What kind of people fix the price of bread so they can make more money off poor people and then lie about having done so? And then still argue about the fine they have to pay? The name is Pioneer Food Group. And if you just somehow missed that, their name is Pioneer Food Group.
The Competition Commission has appealed against the fine imposed on the Pioneer Food Group which it regards as way too light for the crimes committed, even though the fine is a not inconsiderable R196 million, setting the scene for a remarkable stand-off between the company and two branches of the same authority.
It’s an intriguing battle from a technical point of view, but it’s also a reflection of the tin ear of South African business.
The case arose when the Competition Commission received a complaint from a small bread retailer that the prices of bread all seemed to be go up at more or less the same time, by more or less the same amount.
The Commission duly investigated and presented its case to the superior body, the Competition Tribunal, alleging that Tiger Brands, Foodcorp and Premier Foods had colluded to increase the price of bread.
The case was pretty open and shut, since Premier ‘fessed up straight away and was granted leniency in exchange for its cooperation with the commission. Tiger and Foodcorp settled their cases, admitted their misconduct and paid administrative penalties. Tiger paid R98 million after admitting guilt, and Foodcorp paid R45 million which, and this is a significant fact, amounted to 6,7% of company’s annual turnover from its bakery operations.
The holdout company was Pioneer, which owns the Sasko and Duens bakeries. The tribunal heard Pioneer’s evidence and concluded that, not only was the company guilty, but its defence was premised on “manifest falsehoods”.
The Competition Tribunal then imposed a penalty of R195 million, being 10% of Pioneer Foods baking division’s turnover for 2006, rather than its group turnover. If the group turnover had been used as a basis, the fine would have been R1.5 billion – almost 10 times higher.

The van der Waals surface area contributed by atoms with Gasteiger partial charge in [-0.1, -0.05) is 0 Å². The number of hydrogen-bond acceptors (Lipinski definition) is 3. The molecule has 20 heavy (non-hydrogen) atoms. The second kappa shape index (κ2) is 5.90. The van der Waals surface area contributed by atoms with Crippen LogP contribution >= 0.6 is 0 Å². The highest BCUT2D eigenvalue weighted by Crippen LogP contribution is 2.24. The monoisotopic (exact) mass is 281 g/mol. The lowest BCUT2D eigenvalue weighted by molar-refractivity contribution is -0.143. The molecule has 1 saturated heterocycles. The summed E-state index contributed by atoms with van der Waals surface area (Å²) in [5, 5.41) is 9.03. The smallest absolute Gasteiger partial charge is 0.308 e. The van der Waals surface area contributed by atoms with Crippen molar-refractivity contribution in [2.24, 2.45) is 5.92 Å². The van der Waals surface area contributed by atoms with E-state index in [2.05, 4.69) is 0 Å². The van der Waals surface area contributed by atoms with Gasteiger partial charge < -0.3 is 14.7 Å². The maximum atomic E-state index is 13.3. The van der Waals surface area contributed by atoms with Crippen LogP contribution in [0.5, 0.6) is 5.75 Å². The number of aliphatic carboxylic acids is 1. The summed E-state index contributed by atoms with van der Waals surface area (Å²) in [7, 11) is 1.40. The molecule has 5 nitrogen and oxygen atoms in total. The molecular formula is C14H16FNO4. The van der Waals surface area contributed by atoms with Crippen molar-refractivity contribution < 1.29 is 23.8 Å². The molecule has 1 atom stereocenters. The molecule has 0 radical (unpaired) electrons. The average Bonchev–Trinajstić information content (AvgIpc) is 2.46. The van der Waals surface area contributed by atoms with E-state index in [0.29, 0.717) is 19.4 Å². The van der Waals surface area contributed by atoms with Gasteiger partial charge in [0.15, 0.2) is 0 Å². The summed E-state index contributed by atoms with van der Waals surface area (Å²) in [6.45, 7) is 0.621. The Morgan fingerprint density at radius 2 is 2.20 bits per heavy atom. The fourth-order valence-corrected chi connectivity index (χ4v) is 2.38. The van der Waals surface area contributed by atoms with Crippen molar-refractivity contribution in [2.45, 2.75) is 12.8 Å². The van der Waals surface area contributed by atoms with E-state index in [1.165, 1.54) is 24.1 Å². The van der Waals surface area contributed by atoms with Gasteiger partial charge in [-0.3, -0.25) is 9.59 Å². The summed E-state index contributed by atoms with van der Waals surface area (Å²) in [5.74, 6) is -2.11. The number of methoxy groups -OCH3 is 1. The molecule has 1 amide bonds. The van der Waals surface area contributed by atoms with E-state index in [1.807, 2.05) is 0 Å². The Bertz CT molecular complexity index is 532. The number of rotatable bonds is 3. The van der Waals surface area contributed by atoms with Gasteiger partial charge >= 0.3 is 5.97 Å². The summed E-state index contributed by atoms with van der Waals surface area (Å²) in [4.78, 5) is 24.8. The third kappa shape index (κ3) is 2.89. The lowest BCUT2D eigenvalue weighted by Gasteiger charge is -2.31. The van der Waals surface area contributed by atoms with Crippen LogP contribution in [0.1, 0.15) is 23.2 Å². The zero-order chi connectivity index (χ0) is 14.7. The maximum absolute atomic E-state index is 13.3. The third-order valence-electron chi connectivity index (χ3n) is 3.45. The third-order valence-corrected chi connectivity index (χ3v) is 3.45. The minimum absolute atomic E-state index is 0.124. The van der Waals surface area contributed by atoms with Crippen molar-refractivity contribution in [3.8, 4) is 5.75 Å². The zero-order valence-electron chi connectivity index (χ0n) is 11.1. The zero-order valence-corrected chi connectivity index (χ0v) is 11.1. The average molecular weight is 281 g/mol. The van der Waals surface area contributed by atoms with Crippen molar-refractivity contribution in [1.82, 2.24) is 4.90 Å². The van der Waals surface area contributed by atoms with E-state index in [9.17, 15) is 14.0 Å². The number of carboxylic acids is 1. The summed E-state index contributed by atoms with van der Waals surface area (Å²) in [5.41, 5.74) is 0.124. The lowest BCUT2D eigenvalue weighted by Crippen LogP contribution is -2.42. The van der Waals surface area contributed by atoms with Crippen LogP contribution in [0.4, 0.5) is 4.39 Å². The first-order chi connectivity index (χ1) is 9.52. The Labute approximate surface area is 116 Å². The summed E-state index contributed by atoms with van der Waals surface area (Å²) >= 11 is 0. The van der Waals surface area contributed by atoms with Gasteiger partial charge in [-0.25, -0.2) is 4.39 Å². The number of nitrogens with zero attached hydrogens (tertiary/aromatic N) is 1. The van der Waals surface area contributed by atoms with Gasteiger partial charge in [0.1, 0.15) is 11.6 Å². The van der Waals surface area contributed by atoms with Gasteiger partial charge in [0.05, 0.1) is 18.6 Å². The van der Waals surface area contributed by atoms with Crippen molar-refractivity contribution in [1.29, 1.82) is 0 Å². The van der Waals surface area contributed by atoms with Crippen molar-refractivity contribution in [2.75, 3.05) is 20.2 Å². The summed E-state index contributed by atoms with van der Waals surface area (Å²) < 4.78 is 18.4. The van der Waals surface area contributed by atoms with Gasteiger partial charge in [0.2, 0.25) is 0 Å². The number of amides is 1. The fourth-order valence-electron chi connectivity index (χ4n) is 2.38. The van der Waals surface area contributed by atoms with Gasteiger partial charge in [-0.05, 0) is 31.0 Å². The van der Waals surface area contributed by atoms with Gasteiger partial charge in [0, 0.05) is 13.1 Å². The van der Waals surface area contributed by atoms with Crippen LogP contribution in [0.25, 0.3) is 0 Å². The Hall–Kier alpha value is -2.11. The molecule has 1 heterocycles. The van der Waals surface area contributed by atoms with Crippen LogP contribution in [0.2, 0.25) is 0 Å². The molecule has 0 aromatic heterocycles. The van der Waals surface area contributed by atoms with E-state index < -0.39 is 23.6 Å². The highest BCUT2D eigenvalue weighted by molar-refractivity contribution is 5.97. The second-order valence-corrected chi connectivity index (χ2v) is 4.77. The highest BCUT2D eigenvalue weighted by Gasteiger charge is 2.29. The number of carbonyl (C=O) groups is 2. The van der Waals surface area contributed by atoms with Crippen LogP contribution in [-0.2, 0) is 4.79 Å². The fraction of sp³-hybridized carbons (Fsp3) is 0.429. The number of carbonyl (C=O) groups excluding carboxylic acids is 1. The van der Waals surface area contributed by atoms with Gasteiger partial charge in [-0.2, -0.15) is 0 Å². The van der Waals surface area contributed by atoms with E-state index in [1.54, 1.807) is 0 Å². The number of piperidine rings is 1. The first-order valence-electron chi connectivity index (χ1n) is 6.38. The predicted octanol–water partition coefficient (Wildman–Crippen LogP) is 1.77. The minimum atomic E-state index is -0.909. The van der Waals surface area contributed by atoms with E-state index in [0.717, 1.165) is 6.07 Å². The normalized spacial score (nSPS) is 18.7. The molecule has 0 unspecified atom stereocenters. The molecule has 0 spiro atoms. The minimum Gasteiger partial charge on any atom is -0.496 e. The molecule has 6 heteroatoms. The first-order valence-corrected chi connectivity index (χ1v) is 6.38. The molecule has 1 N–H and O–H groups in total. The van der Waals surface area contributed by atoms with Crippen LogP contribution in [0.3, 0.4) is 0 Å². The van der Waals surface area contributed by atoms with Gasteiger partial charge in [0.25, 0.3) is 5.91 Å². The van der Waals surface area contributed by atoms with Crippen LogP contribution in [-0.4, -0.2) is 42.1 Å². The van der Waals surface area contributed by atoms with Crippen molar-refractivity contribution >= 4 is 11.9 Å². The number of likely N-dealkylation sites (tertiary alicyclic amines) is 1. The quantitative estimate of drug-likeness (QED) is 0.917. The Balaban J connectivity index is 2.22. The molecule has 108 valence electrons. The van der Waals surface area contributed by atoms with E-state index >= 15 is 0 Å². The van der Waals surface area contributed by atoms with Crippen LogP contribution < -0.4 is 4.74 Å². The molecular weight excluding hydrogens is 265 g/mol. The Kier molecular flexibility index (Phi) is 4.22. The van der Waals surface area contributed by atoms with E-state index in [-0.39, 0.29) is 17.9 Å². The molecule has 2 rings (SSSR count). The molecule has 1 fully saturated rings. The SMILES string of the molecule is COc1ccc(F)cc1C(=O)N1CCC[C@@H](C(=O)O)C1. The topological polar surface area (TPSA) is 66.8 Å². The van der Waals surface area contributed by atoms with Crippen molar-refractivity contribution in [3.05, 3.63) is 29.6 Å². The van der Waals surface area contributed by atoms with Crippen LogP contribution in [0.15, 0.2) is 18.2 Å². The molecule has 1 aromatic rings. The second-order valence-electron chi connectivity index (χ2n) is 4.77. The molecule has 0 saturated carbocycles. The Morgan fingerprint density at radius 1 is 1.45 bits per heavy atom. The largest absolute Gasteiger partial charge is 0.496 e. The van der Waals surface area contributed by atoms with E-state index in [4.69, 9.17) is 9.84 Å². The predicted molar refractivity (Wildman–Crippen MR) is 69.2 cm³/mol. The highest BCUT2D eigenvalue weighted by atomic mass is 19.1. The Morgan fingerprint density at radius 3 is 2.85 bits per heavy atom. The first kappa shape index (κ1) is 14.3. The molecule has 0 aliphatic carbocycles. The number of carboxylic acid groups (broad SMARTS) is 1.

The legislation which covers the authority does specify the “10%” figure as a maximum possible fine, but it does not specify whether it covers the unit concerned or the whole business. Neither does it specify if the turnover referred to is one year’s turnover or that of several years.
However, as a matter of practice, the tribunal has focused on the turnover of a unit concerned when arriving at a figure.
The Competition Commission, obviously incensed at the fact that the collusion was taking place concerning a product critical to poor people, and the fact that Pioneer had the gall to try to weasel out of it legally, did not object to the level of the fine.
“While the Tribunal’s judgment appropriately castigates this cartel behaviour, we are not happy with the manner in which it calculated the penalty. Administrative fines must be set at levels that effectively deter anticompetitive behaviour. We believe that the precedent set by this ruling will negatively affect the Commission’s ability to set effective fines in future cases,” says commissioner Shan Ramburuth.
This is going to be a pretty big decision for the Appeal Court. Despite the fact that Pioneer said only last week that it “regrets its handling” of the matter and that it would seek to “bring the matter to a swift close”, it still decided to appeal the finding. Presumably, it will now also appeal any increase in the fine, hence the chances of bringing the matter to a swift close are remote.
The existing fine already means profits are going to be 25% to 45% lower, fund manager Sasha Naryshkine from Vestact estimated in a note to clients on Friday morning.
“Whoever their legal advisor person is, they just won’t let it go,” says Naryshkine, adding that the whole fight is “not very clever”.
Yet the big loser here is the reputation of South Africa business generally. Here are some ground rules for “better business” practice.
Should be pretty obvious, but clearly it is not.
By Tim Cohen
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